When at last I am alone, all I can think about are these green striped pajama pants that I am wearing. There are strips of lime, pine tree, and mowed lawn following the contours of my knees, thighs, and calves. But the rows are straight and uniform as a line of scouts during inspection. The clean, intermittent stripes of white make it look all the more purposeful.
Then I look at the lines in my hands. I trace my Mount of Apollo, Girdle of Venus, and head line (appropriately dipped into my palm). I get this sick feeling looking at the way they all chain, break, braid, and curve into each other.
I worry about the future and how inadequate I feel in comparison to “the big picture.” Phrases like “On the other hand” send me into a mental frenzy of panic. I start substituting words—saying “rough” when I mean “different” and “pain” when I mean “work.” I start moving. Better get behind the mule, girlie.
I have this urge, the frantic spuriousness, to make my future into these long, straight lines. A to B. Means to End. But it all amounts to wasted, spastic, false-starts. I stall and realize I am wearing my expectations on my pants for chrissake! And the point of no return was last year.
When my sister was thirteen, I was twelve. When my sister was thirteen we started to not get along so well—becoming teenagers and all that. When my sister was thirteen the white blood cells in her body decided that her pancreas was an intruder and must be destroyed. She was sick for weeks before the doctors figured out she didn’t have mono but juvenile diabetes.
One day she was rushed to the hospital and had to wait for an hour before a room could be made available to her. The nurse said to my frantic father, “The room is ready sir, but she will have to wait for a wheelchair,” to which my father replied,
“Just show us the room—I’ll carry her.” When they tested her blood sugar it came back as nearly 800—which, believe me, means death if you don’t get insulin immediately. She lived and I cried. We bought her Lucky Charms pajamas to wear while she was in the hospital; she loved cereal.
People came by her room with balloons, cards, and little teddy bears that had patches on their knees and elbows. They were to help her learn how to give herself the daily shots she would need for the rest of her life. My sister picked everything up rather quickly (she’s the clever one) but my mother’s hand always shook when she held the needle above her thigh.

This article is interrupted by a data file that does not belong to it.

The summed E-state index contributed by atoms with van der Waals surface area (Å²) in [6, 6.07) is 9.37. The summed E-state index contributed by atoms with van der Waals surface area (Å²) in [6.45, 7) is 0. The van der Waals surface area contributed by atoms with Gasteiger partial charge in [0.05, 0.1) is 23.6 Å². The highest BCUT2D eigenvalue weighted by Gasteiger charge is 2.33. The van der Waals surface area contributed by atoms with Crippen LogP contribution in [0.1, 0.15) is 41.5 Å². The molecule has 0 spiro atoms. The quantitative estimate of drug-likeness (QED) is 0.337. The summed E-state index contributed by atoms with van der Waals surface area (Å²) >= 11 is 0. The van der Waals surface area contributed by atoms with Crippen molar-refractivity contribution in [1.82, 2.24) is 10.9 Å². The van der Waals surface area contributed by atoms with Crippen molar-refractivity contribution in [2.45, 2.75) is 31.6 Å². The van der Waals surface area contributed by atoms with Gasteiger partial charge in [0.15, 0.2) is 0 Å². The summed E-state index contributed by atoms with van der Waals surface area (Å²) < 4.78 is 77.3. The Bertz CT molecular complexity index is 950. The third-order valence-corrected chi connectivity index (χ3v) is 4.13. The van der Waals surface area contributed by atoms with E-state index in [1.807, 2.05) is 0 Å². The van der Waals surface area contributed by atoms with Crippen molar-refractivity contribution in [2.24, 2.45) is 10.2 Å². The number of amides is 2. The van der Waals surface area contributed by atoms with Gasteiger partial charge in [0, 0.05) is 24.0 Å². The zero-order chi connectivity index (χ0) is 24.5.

“Just do it, Mom, it’s okay,” my sister would say.
At home, things got back to the usual routine with a few small changes. There were little glass bottles of insulin in the fridge, on it’s door a diagram illustrating the symptoms of both high and low blood sugar levels, my sister’s blood-testing kit on the table, and 2-liter soda bottles filled with used syringes under the sink. At the hospital, my parents were given pamphlets on how to make my sister’s new role as a diabetic more friendly. One suggestion was to put all her used syringes in 2-liter soda bottles, and every time she filled one up, to take her out to eat or buy her a present. My sister got used to the shots and enjoyed the rewards system.
But the bottles scared me. I had never been afraid of needles or blood before, (I often watched wide-eyed as my sister pricked her finger or injected insulin) but watching those bottle fill up week after week filled me with hatred. It was the kind of loathing twelve year-old’s aren’t supposed to feel. It wasn’t right. It wasn’t fair that my sister had to live her life one injection to the next and still take care of my brother, sister, and I while my father was at work and my mother was at class. There was nothing I could do to protect her. I couldn’t make it go away, and I couldn’t do anything to help. I hated that those syringes were the only things that kept me from losing her, and it made me angry that they were so ugly. I was plagued with guilt whenever I got mad at her or thought selfishly and that made me angry too.
Eventually, she got an insulin pump, and the soda bottles disappeared. Seeing her with the little box in her pocket and a little, clear tube peaking out from the hem of her shirt made her seem bionic. We would laugh when the pump would buzz in little bursts, telling her when to check her blood sugar. By that time, we’d all had time to adjust.
I’m not angry anymore; I rarely think about my sister as a diabetic, though I do wish all my soul that there was a cure. I think about those syringes still. When things are dark, they come up out of nowhere like the killer in a cheesy horror movie. I’m not sure why they still haunt me. I am at a point where I can truly appreciate how medical science was advanced enough to give her treatment, but I suppose when you are introduced to the ugliness of the world that darkness, however brief, stays with you.